A Patient with Interstitial 5q21 Deletion, Familial Adenomatous Polyposis, Dysmorphic Features, and Profound Neurologic Dysfunction

Authors

1 Department of Pediatric Gastroenterology, Hepatology and Nutrition, Golisano Children Hospital, Upstate Medical University, Syracuse New York, USA.

2 Department of Epidemiology and Biostatistics, University of California and San Francisco, San Francisco, California, USA.

Abstract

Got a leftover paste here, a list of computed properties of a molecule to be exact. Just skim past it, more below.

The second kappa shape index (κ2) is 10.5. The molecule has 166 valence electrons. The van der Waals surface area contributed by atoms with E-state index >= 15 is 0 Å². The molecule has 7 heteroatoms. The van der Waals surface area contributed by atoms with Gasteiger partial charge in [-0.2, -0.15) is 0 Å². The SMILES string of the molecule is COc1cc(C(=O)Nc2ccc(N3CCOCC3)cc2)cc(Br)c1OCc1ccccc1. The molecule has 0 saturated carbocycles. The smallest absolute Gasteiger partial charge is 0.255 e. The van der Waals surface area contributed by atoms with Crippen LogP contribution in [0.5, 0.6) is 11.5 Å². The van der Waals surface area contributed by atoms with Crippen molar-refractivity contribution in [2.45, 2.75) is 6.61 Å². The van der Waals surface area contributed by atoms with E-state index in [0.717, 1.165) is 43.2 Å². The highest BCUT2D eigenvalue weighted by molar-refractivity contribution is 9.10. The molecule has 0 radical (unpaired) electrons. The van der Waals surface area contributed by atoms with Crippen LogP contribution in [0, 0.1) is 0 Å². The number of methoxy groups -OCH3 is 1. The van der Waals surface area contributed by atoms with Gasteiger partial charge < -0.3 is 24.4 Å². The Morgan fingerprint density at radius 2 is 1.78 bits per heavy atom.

Familial adenomatous polyposis (FAP) is a hereditary autosomal dominant cancer syndrome, results from germ line mutation or deletion of the Adenomatous Polyposis Coli (APC) gene on chromosome 5q21. Patients with FAP suffer from multiple polyps mainly at the colorectal region as well as other parts of the gastrointestinal tract, which has propensity to transform into carcinoma. FAP has also been well described in association with various syndromic extra-gastrointestinal manifestations. Less commonly, patients with FAP present with varying degrees of cognitive dysfunction and developmental delay, though the reason for the association is unclear. Herein, we report the case of a male patient born with an interstitial deletion of chromosome 5q, 46,XY, del(5) (q14q23), presenting with familial adenomatous polyposis (FAP), profound developmental delay, cognitive dysfunction, and multiple congenital anomalies including talipes equinovarus, agenesis of the corpus callosum, and dysmorphic facial features.

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